September 21st, 2009 by ejalbright
Twice a year, in the spring and in the fall, the feathered serpent god Kukulcan crawls down the side of the great pyramid named after him (or as the Spanish named it, “El Castillo,” the castle). The angle of the sun glinting off the northwestern corner of the pyramid projects a shadow on its north staircase that resembles a wriggling serpent, made even more explicit by the carved serpent head at the base of the staircase.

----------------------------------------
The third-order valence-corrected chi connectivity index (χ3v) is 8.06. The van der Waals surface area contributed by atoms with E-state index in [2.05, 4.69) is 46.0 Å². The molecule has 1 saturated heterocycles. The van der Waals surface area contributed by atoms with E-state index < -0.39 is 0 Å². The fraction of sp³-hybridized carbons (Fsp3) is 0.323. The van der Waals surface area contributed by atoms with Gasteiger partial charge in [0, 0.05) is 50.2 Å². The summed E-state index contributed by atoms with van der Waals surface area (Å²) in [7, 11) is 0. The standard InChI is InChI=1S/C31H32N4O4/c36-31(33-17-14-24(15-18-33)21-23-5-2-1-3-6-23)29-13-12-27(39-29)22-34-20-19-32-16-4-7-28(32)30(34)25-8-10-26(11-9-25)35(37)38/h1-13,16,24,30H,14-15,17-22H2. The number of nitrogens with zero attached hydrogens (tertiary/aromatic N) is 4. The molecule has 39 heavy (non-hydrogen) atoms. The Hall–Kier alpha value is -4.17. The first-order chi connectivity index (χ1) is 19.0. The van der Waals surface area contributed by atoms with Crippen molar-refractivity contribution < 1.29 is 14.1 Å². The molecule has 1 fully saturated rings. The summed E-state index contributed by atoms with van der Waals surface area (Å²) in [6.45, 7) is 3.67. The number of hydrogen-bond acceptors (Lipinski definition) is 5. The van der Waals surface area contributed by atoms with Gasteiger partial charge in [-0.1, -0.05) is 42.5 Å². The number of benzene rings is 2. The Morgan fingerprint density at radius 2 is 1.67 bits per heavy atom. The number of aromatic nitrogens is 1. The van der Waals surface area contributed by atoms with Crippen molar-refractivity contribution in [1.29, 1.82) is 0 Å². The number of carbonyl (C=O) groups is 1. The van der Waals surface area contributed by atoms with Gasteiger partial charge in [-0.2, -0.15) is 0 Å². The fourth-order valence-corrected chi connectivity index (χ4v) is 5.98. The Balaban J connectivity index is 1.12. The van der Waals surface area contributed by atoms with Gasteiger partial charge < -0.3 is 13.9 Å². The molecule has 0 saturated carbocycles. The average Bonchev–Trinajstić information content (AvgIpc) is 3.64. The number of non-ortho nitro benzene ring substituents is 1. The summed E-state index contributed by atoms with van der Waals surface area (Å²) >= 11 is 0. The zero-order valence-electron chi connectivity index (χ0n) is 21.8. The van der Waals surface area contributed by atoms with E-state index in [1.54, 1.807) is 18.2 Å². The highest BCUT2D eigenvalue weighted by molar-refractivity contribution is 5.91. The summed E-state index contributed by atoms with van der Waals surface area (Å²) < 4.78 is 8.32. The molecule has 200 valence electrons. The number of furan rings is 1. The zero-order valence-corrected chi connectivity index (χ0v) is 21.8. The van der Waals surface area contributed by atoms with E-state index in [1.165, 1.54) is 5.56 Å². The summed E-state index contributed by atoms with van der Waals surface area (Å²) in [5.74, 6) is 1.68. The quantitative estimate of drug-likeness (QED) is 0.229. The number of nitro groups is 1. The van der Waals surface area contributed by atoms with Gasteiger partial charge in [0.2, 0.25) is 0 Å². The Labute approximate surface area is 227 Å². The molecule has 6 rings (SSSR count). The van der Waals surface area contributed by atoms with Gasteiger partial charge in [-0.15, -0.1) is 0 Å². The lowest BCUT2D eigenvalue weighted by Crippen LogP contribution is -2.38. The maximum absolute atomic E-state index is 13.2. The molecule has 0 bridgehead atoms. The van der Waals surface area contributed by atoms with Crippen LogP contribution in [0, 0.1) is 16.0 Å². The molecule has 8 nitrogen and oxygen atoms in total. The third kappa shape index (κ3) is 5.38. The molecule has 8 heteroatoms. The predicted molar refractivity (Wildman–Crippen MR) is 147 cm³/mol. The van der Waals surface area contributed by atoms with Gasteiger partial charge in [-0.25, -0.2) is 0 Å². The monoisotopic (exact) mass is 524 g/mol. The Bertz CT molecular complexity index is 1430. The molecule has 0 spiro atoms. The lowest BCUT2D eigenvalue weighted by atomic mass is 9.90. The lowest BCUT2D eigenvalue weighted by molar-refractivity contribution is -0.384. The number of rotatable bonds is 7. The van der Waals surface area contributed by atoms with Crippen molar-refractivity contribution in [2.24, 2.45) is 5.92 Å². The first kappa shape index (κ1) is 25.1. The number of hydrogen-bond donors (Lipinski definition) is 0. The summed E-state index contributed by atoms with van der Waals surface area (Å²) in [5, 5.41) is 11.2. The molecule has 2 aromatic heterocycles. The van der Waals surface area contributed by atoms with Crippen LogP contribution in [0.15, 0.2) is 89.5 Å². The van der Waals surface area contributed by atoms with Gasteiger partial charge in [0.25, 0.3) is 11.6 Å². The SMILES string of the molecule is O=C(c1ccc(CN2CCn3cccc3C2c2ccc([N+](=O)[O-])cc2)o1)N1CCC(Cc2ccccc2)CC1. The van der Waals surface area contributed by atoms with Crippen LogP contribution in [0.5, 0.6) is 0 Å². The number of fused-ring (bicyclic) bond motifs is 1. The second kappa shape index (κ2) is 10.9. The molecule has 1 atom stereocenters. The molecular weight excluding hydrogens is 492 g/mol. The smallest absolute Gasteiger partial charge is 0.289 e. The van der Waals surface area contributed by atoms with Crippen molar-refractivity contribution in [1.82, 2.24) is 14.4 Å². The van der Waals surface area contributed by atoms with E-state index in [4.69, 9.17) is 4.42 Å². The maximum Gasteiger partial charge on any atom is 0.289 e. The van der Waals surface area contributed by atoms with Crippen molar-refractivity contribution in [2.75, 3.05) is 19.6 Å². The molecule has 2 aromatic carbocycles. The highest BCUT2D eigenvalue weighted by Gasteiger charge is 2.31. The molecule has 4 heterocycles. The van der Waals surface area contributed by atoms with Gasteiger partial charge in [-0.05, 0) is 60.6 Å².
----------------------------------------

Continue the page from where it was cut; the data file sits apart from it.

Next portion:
The light-and-shadow phenomenon is occurring as we speak, and will reach its peak tomorrow (Sept. 22) on the fall equinox. Because this is the rainy season, visitors find it more hit-and-miss to catch the effect, but still many hundreds show up hoping to see it.
You can learn more about how the Maya configured the pyramid to take advantage of the sun HERE. And here is a 10-minute video shot six months ago at the spring equinox:
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